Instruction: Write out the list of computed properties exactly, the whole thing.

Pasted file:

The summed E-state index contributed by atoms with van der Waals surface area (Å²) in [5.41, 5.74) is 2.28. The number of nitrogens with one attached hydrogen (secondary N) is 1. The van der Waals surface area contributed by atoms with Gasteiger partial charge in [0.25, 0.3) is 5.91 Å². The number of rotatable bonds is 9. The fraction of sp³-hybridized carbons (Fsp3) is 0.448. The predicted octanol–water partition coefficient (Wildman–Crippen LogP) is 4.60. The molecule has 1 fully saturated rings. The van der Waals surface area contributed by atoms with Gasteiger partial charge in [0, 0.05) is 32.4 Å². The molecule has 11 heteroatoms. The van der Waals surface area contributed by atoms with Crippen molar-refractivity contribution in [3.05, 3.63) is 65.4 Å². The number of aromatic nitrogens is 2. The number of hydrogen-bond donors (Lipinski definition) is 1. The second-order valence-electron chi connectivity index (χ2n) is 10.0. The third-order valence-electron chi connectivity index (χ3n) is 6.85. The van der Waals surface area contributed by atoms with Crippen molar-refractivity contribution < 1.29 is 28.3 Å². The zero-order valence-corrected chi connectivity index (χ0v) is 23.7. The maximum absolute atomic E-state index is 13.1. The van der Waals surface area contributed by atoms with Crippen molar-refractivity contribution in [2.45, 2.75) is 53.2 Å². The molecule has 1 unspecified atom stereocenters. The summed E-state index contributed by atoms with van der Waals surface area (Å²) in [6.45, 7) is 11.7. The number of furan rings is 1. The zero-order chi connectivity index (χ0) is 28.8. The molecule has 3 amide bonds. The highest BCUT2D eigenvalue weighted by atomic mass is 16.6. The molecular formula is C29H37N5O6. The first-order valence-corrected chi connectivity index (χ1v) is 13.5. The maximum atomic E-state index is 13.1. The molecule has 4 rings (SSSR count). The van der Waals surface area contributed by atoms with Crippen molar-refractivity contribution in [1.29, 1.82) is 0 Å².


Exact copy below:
The summed E-state index contributed by atoms with van der Waals surface area (Å²) in [5.41, 5.74) is 2.28. The number of nitrogens with one attached hydrogen (secondary N) is 1. The van der Waals surface area contributed by atoms with Gasteiger partial charge in [0.25, 0.3) is 5.91 Å². The number of rotatable bonds is 9. The fraction of sp³-hybridized carbons (Fsp3) is 0.448. The predicted octanol–water partition coefficient (Wildman–Crippen LogP) is 4.60. The molecule has 1 fully saturated rings. The van der Waals surface area contributed by atoms with Gasteiger partial charge in [0, 0.05) is 32.4 Å². The molecule has 11 heteroatoms. The van der Waals surface area contributed by atoms with Crippen molar-refractivity contribution in [3.05, 3.63) is 65.4 Å². The number of aromatic nitrogens is 2. The number of hydrogen-bond donors (Lipinski definition) is 1. The second-order valence-electron chi connectivity index (χ2n) is 10.0. The third-order valence-electron chi connectivity index (χ3n) is 6.85. The van der Waals surface area contributed by atoms with Crippen molar-refractivity contribution < 1.29 is 28.3 Å². The zero-order valence-corrected chi connectivity index (χ0v) is 23.7. The maximum absolute atomic E-state index is 13.1. The van der Waals surface area contributed by atoms with Crippen molar-refractivity contribution in [2.45, 2.75) is 53.2 Å². The molecule has 1 unspecified atom stereocenters. The summed E-state index contributed by atoms with van der Waals surface area (Å²) in [6.45, 7) is 11.7. The number of furan rings is 1. The zero-order chi connectivity index (χ0) is 28.8. The molecule has 3 amide bonds. The highest BCUT2D eigenvalue weighted by atomic mass is 16.6. The molecular formula is C29H37N5O6. The first-order valence-corrected chi connectivity index (χ1v) is 13.5. The maximum atomic E-state index is 13.1. The molecule has 4 rings (SSSR count). The van der Waals surface area contributed by atoms with Crippen molar-refractivity contribution in [1.29, 1.82) is 0 Å².